Everyone's Doing It!
We are all guilty of wasting money on products that seem like a good idea but just don’t live up to our expectations or deliver on what they promise. Here are eight financial products that are a waste of money, according to Consumer Reports.
Collision Insurance on Older Vehicles
Collision coverage only reimburses drivers the worth of their car, so at some point the cost of the coverage is equal or more than the maximum amount the policy would pay on a claim. According to Consumer Reports, you can save up to $300 a year if you set aside money each month and self insure your car.
Load Mutual Funds
Load mutual funds take 4% to 6% of your investment to cover sales commissions. If you research, and compare funds by type and rating, Consumer Reports claims you can save between $200-$300 on an initial investment of $5,000.
Many times, service plans on big-ticker purchases will cost more than you'll recover. If you buy dependable products and follow the manufacturer's usage and maintenance recommendations, you can save between $30 to a few thousand dollars, according to Consumer Reports.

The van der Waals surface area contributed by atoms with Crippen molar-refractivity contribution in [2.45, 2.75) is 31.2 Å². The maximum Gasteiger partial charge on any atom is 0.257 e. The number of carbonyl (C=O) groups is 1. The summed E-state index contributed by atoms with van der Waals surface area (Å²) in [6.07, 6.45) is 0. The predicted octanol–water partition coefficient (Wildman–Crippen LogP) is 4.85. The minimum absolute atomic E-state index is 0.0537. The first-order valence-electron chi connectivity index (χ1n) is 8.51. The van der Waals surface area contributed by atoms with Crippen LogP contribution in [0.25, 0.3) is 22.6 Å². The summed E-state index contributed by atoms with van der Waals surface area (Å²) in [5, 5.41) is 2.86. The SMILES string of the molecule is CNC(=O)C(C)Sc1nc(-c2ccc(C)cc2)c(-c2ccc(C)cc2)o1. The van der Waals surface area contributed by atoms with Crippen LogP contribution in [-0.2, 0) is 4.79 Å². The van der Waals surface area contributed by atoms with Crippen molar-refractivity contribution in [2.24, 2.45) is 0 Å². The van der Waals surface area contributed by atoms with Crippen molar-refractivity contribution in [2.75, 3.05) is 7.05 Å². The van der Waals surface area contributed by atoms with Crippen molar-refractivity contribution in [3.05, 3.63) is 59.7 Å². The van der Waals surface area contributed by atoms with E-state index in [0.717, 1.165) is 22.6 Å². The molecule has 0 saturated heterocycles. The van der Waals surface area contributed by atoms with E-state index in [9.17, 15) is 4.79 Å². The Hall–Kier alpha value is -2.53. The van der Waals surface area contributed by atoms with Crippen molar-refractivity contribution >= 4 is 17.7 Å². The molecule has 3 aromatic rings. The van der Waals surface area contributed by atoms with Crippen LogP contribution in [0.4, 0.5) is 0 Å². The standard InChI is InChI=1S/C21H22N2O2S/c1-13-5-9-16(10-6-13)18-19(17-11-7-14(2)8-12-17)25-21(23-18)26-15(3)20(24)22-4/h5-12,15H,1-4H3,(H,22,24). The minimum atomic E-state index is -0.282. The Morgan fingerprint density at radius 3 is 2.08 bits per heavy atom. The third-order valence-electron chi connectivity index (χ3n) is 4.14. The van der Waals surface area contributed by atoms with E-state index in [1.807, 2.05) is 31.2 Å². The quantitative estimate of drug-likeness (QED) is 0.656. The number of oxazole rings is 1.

While the financial crisis has caused some banks to eliminate free checking to cover costs, there are still plenty of banks that offer no-fee checking accounts. Consumer Reports says you can save between $36 and $600 if you research deals at credit unions and local and national banks.
Payment protection will cover your minimum payments for a set amount of time or eliminate credit-card debt in extreme circumstances like unemployment, disability or death. However, Consumer Reports says it eats up 18 cents to $1.35 for every $100 of debt.
Most basic health insurance plans cover disease and cancer insurance may cancel out or duplicate coverage you might all ready have. If you check to see what your health policy covers you might save yourself between $200 and $3,000, according to Consumer Reports.
Identity theft is a growing problem in our increasingly digital world, but companies that promise to secure your identity don’t always deliver on their promises. Consumers should be proactive in protecting their identity. If you expect foul behavior, place a security freeze on your credit reports at all three major credit-reporting bureaus. According to Consumer Reports, taking steps to protect your own information can save between $120 to $240 a year.
Cell Phone Insurance
Read the fine print when agreeing to purchase cell-phone insurance as they are often riddled with exemptions. Check your home and auto insurance policies to see if your phone is or can be covered. You can save between $48 and $96 a year, says Consumer Reports.
Consumer Reports details eight financial products that aren’t worth the money.